The Lockheed Ventura grew out of a British requirement for a larger, more powerful, replacement for same company's Hudson then in use with RAF Coastal Command. Based on the Model 18 Lodestar (the Hudson being converted from the smaller Model 14), the resulting aircraft shared a very similar layout, but was considerably more potent.
Sadly, the RAF debut of the newly-named Ventura (meaning "Lucky Star", taken from the Spanish for good fortune), could hardly have been more ill-starred. Through a combination of bad judgement and sheer bad luck, the new aircraft suffered a severe mauling in a series of daylight raids by Bomber Command against heavily defended German targets, and the RAF rapidly grew disenchanted with the Ventura.
With British interest dwindling, the USAAF was quick to requisition remaining aircraft as an interim medium bomber, but it was with the US Navy that the Ventura really shone. Whereas the British had found the aircraft slow and clumsy, it was now fitted with a streamlined Martin turret armed with a pair of .50 calibre machine guns in place of the clumsy British Boulton Paul turret carrying only a pair of .303s, and excelled as a high speed, heavily armed, maritime patrol aircraft - precisely the role for which the British had originally sought it, and then not used it...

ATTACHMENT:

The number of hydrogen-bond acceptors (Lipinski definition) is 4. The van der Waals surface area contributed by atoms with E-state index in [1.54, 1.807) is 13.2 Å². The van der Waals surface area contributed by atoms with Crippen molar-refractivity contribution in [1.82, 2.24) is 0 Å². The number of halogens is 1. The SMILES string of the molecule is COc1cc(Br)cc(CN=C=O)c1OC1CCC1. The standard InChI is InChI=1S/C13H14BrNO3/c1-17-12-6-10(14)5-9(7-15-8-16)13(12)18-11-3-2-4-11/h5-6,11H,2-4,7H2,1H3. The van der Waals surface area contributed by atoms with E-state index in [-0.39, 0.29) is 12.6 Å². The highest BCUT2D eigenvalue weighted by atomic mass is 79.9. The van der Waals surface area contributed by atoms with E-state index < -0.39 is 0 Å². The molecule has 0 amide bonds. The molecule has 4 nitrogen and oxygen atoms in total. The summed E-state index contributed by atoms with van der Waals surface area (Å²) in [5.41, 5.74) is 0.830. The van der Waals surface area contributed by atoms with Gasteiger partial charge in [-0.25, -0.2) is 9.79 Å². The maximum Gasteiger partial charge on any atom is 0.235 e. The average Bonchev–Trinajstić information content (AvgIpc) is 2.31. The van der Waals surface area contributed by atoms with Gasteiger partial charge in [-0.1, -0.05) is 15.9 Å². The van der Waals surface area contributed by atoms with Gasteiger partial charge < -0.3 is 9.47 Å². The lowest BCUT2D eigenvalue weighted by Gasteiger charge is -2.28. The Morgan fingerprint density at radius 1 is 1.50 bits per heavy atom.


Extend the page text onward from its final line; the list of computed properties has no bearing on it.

Serving throughout the Pacific theatre of operations with both US and Commonwealth forces, and battling German U-Boats in the Atlantic and Mediterranean, the Ventura now proved as popular with its crews as it had been initially loathed by many in the RAF, and acquired a reputation as a hard-hitting, tough machine that could operate successfully in the most hostile combat environments. Its top speed of around 320 mph and good maneuverability allowed it to tackle Japanese fighters, and some Ventura's were fitted with radar and served as nightfighters with the USMC - ironically, it's chief problem in the role being its inability to slow down
quickly enough once a target had been acquired.
2,493 Venturas were built, hundreds being surplus after WW2. Some were re-fitted for civil roles, while others continued to serve with various air forces - South Africa using its PV-1s until the late 1950s.
Appearing late last year in the US, Revell's quarterscale Ventura has somewhat belatedly been released in Europe too by Revell-Germany. Arriving in a massive box - and thankfully it's a top-opener, which is something of a rarity for Revell these days - containing three grey sprues and one clear, the kit comprises:
117 x grey styrene parts (with 6 unused)
15 x clear styrene parts
Decals for 2 x colour schemes